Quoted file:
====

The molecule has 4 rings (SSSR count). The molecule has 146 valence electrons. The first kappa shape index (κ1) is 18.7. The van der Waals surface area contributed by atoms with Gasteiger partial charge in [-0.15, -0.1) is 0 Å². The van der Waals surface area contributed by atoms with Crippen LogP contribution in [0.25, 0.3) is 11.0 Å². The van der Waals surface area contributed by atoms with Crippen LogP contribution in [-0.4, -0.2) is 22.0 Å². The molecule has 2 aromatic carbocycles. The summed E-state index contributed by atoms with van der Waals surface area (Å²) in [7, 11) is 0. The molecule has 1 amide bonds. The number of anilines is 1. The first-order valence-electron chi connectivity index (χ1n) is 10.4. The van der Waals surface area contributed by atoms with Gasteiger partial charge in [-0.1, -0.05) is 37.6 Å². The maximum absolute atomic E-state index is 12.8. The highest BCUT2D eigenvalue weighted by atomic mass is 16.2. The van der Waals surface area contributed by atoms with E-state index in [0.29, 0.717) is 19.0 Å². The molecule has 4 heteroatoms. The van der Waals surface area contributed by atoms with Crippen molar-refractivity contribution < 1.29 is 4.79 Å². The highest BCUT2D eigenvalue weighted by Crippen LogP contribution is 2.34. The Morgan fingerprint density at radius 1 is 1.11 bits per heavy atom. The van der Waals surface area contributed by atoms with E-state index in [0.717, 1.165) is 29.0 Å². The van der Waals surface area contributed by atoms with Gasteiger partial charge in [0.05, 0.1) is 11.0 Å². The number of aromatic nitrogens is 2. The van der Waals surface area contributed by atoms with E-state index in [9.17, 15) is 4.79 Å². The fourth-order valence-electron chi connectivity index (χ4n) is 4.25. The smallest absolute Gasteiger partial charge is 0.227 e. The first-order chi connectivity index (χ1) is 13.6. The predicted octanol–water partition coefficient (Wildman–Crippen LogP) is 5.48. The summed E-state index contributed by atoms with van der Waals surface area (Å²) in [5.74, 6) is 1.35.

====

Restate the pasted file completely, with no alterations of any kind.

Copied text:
The molecule has 4 rings (SSSR count). The molecule has 146 valence electrons. The first kappa shape index (κ1) is 18.7. The van der Waals surface area contributed by atoms with Gasteiger partial charge in [-0.15, -0.1) is 0 Å². The van der Waals surface area contributed by atoms with Crippen LogP contribution in [0.25, 0.3) is 11.0 Å². The van der Waals surface area contributed by atoms with Crippen LogP contribution in [-0.4, -0.2) is 22.0 Å². The molecule has 2 aromatic carbocycles. The summed E-state index contributed by atoms with van der Waals surface area (Å²) in [7, 11) is 0. The molecule has 1 amide bonds. The number of anilines is 1. The first-order valence-electron chi connectivity index (χ1n) is 10.4. The van der Waals surface area contributed by atoms with Gasteiger partial charge in [-0.1, -0.05) is 37.6 Å². The maximum absolute atomic E-state index is 12.8. The highest BCUT2D eigenvalue weighted by atomic mass is 16.2. The van der Waals surface area contributed by atoms with E-state index in [0.29, 0.717) is 19.0 Å². The molecule has 4 heteroatoms. The van der Waals surface area contributed by atoms with Crippen molar-refractivity contribution < 1.29 is 4.79 Å². The highest BCUT2D eigenvalue weighted by Crippen LogP contribution is 2.34. The Morgan fingerprint density at radius 1 is 1.11 bits per heavy atom. The van der Waals surface area contributed by atoms with E-state index in [0.717, 1.165) is 29.0 Å². The van der Waals surface area contributed by atoms with Gasteiger partial charge in [0.05, 0.1) is 11.0 Å². The number of aromatic nitrogens is 2. The van der Waals surface area contributed by atoms with E-state index in [9.17, 15) is 4.79 Å². The fourth-order valence-electron chi connectivity index (χ4n) is 4.25. The smallest absolute Gasteiger partial charge is 0.227 e. The first-order chi connectivity index (χ1) is 13.6. The predicted octanol–water partition coefficient (Wildman–Crippen LogP) is 5.48. The summed E-state index contributed by atoms with van der Waals surface area (Å²) in [5.74, 6) is 1.35.